A ‘health system’ perspective on scaling up hospital cataract services
Even though cataracts are treatable, they are still a leading cause of blindness in low- and middle-income countries.1 This is due to supply and demand factors including quality of services, cost, availability and lack of awareness in the community.
What does it take to perform a single cataract operation?
If we want to set up a cataract surgical programme, we might first think about needing a trained surgeon, the right equipment and trained support staff. But we should also ask questions like:
- Where would the operations take place? The facility would need a reliable source of electricity and water.
- How will the programme be funded, and who will pay for the staff, the equipment and the consumables?
- How could we ensure that staff have the right qualifications and skills?
- How will equipment and consumables be procured, and where will they be stored and maintained?
- How will we ensure that people come to us for surgery?
Although surgery to treat cataracts and the associated visual impairment or blindness is a straightforward intervention, establishing an effective programme requires a wider infrastructure or system to support it, which is known as the eye health system. Essentially, it requires much more than a surgeon to perform the cataract operation and it is the strengthening of this wider infrastructure that is key to increasing the availability and uptake of cataract services.
How does this relate to cataract services?
According to the World Health Organization (WHO) a health system comprises six building blocks that are not separate, but relate to each other (see Figure 1). These blocks can be used as a framework for understanding an eye health system and defining the priority areas that need to be further developed. If we analyse a hospital cataract surgical programme using the six blocks, how would it look? The following are examples of the problems and solutions that could be identified by using the six building blocks framework.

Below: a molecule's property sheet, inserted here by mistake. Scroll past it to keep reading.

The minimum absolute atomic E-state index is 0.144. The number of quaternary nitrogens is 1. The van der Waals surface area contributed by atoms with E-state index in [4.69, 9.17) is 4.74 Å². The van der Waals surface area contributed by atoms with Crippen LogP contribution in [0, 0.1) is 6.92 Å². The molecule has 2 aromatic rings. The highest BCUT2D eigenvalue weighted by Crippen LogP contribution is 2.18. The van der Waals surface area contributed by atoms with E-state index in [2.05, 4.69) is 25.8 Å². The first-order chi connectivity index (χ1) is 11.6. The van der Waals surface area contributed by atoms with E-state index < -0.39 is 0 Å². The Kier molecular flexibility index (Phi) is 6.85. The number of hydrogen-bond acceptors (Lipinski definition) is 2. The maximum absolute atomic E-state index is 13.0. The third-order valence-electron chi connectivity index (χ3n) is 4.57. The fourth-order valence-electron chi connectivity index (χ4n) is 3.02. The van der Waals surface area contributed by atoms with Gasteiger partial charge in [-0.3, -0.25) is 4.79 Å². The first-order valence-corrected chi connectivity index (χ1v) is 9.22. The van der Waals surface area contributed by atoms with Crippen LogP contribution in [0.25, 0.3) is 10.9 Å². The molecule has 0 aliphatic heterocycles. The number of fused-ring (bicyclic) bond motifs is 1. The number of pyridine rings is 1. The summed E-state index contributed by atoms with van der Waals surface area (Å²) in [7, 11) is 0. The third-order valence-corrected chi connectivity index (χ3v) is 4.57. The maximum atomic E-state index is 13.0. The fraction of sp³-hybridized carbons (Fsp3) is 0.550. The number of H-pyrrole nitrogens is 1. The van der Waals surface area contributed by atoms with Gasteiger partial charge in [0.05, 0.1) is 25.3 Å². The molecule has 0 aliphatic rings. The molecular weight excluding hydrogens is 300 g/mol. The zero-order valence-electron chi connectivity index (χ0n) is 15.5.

1 Governance is about how decisions are made. Not just about who makes them, but also about how much influence the community, patients and staff have in making the cataract service relevant and a positive experience for them. An effective programme depends on the active participation and partnership of all these people.
2 Health financing. It is important to know how much the cataract surgical programme costs and how much revenue it generates. What is the shortfall? What are the alternatives sources of funding? Regular monthly and quarterly reviews allows us to predict when there might be gaps in funding so we can advocate for extra funds or plan services differently to avoid interruptions.
3 Health workforce. Are there enough trained personnel? If not, is this because there are not enough personnel being trained nationally or is there an uneven distribution of personnel across the country or region? Solutions could be on-the-job training of existing staff or advocating nationally for the training and accreditation of staff.
4 Medical products make up a large percentage of the cost of services for patients. Cost is a main barrier for many people, so finding ways to reduce costs is important. Drugs can be procured nationally through a national procurement process or bought in bulk by a group of hospitals working together; all of which drives costs down.
5 Information and research. What eye health information is collected and how is it used? The only way to understand whether a service is doing what it was set up to do is by collecting and analysing the activity and outcome data. This means not just how many cataracts were identified and operated on, but whether the patients could see better after the operation. Having good quality outcomes is important as it helps to justify further funding; it also gives the service a good reputation in the community.
6 Service delivery. What policies and processes are in place to reduce the number of adverse outcomes, for example post-operative infection? Improving service delivery could mean monitoring hand washing or the sterilisation process for theatre and the effect that better infection control has on the post-operative infection rate.
These are just examples of how the building blocks can be applied and used to understand the strengths and weaknesses in an existing cataract surgery programme. The blocks could also be used as a framework for ensuring that all aspects of planning a new cataract service have been thought through.
Breaking down the elements of an eye health system into the six areas is a simple way of categorising the issues and helps to generate a priority list of actions to strengthen the system. It is through strengthening the eye health system that we can build resilient and sustainable programmes. However, it is important to have a whole-system perspective and not to address individual areas separately. Remember that this is a complex, dynamic system in which everything interrelates.2
2 Mounier-Jack et al. Measuring the health system’s impact of disease control programmes: A critical reflection on the WHO building blocks framework. BMC Public Health 2014, 14:278